Russian and Syrian warplanes stopped airstrikes on Aleppo on Tuesday in preparation to allow civilians and rebels to leave the besieged city, Russian state media reported.
The strikes were halted from 10 a.m. to “introduce a humanitarian pause” on Thursday, Russian Defense Minister Sergey Shoigu said.
The temporary truce between 8 a.m. and 4 p.m. local time Thursday is also aimed at allowing the ill or wounded to be evacuated from rebel-held eastern parts of Aleppo, Russia said.
Civilians will be able to leave the city through six routes and militants through two routes, Russia’s Tass news agency reported.
It comes after the United States and Britain said Sunday that they were considering sanctions against Syria and its ally Russia over the situation in Aleppo. Syria and Russia do not appear to have discussed the halting of airstrikes with the U.S. and the United Kingdom.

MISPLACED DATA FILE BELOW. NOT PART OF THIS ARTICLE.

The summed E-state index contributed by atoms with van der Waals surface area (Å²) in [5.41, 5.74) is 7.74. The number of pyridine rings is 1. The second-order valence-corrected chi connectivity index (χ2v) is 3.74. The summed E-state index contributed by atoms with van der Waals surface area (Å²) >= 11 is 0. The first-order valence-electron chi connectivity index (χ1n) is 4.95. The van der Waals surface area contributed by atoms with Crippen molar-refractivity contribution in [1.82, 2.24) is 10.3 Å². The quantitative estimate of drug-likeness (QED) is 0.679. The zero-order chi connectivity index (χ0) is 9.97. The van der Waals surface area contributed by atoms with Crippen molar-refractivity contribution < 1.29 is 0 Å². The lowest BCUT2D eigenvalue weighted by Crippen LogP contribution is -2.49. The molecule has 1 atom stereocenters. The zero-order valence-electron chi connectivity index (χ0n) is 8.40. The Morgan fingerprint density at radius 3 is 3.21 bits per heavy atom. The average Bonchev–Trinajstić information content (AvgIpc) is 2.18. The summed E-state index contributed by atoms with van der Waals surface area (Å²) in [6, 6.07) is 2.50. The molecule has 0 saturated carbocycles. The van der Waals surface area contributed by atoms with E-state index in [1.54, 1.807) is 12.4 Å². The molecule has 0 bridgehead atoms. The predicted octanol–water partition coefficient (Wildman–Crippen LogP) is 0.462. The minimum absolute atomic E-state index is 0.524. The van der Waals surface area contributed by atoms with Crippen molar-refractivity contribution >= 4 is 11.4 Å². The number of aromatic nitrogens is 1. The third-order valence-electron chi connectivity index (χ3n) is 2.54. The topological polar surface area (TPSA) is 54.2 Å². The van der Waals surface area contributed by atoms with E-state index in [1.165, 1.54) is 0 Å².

Almost 300,000 people remain in the northern Syrian city amid unrelenting bombing in what Secretary of State John Kerry described as “the largest humanitarian disaster since World War II.”
Speaking Monday, Staffan de Mistura, the United Nations’ special envoy for Syria, said “Aleppo will not be there anymore” if a solution cannot be found between now and December.
Kerry said the horror “could stop tomorrow morning” if the Syrian government and Russia acted with decency. He said crimes against humanity are a daily occurrence in Syria.
British Foreign Secretary Boris Johnson said more than 10,000 armed rebels remain in Aleppo, making it folly for the regime of Syrian President Bashar Assad to believe they can ultimately claim a military victory.